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Climate Justice and the Sustainable Development Goals

Part of UN Sunday

In 2015, the UN General Assembly adopted the 2030 Agenda for Sustainable Development, which included 17 Sustainable Development Goals to achieve by the target year of 2030. The Introduction to the 2030 Agenda includes the ambitious pledge “that no one will be left behind… And we will endeavour to reach the furthest behind first.”

Although it has its own goal (SDG 13), climate action is integral to all dimensions of inclusive, sustainable development. In short, all the SDGs depend on the achievement of Goal 13, and vice-versa. It is our responsibility as Unitarian Universalists and global citizens to take action to ensure that climate change adaptation policies are responsive to ending poverty (SDG 1), ensuring good health (SDG 3) and decent work (SDG 8) for all, and increasing access to justice & accountable institutions (SDG 16). The following are the goals that relate most directly to climate justice (take a look at the full list of Sustainable Development Goals; you might disagree with these top three!):

GOAL 6: Ensure availability and sustainable management of water and sanitation for all

So much of the conversation about climate justice has to do with water: Communities are facing too much water (flooding), others too little water (drought), and still others are finding their water sources are contaminated either by pollution, contaminated pipes, or salt from rising oceans. Climate justice demands equitable and sustainable management of water sources and systems. Indigenous communities’ rights to protect their territorial land and waterways must be respected and fulfilled.

GOAL 12: Ensure sustainable consumption and production patterns

One target of Goal 12 points to the sustainable management and efficient use of natural resources. Creating climate justice means reassessing who has access to and ownership over the natural resources that serve as the basis of global economies. Another target calls for sustainable management of chemical and other hazardous waste. Creating climate justice means responding to the needs of neighborhoods and communities whose air, water, and land have been contaminated with the improper disposal of chemical and other hazardous waste. Yet another target of this SDG calls for a substantial reduction in waste generation through prevention, reduction, reuse, and recycling. Creating climate justice requires systemic changes throughout supply and consumption chains to prevent waste generation, reduce it where prevention is not possible, reuse materials in creative ways, and recycle whatever cannot be repurposed.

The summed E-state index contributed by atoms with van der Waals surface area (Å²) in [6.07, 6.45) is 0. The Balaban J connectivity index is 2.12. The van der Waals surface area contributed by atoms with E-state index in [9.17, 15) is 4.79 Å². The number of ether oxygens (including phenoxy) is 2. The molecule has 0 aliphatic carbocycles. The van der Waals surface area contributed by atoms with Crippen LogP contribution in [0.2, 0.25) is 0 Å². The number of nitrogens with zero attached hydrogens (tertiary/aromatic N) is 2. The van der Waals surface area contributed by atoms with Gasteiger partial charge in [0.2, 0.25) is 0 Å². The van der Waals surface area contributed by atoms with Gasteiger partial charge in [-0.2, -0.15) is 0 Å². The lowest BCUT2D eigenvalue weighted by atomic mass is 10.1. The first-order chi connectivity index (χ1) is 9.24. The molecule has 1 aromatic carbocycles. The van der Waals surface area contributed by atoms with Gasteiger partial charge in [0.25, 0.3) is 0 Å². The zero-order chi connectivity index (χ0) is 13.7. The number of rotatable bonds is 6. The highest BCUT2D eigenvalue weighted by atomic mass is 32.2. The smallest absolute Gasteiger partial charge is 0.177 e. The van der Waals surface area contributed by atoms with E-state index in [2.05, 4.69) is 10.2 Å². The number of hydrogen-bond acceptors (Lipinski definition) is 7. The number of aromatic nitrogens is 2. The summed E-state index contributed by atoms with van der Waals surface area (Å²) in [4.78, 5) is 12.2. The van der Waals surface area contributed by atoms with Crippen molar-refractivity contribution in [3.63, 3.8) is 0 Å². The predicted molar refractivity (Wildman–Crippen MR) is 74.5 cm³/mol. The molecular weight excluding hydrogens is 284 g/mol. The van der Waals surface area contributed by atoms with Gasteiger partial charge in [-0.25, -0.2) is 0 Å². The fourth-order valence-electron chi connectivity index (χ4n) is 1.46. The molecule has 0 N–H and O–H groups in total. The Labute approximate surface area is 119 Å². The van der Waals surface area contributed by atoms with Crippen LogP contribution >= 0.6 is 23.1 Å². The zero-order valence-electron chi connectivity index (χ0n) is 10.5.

GOAL 13: Take urgent action to combat climate change and its impacts*

It goes without saying that combatting climate change and its impacts is essential to creating climate justice. The first target of this goal calls on all countries to create and implement disaster risk reduction strategies. Although it is not part of the language in this specific Goal, here it is essential to remember the words from the Introduction to the 2030 Agenda for Sustainable Development, which stresses that in working to achieve the SDGs, countries pledge to “leave no one behind” and to “reach the furthest behind first.” When nations and local communities are working to develop climate change mitigation, adaptation, impact reduction, and early warning systems, it is absolutely essential that all parts of the community be part of the process. Every group that is traditionally excluded from decision-making – indigenous peoples, people with disabilities, youth, people of color, LGBTQ+ communities, and all other marginalized groups – everyone must participate in order to create solutions that will be effective and will work for everyone.

* Acknowledging that the United Nations Framework Convention on Climate Change is the primary international, intergovernmental forum for negotiating the global response to climate change.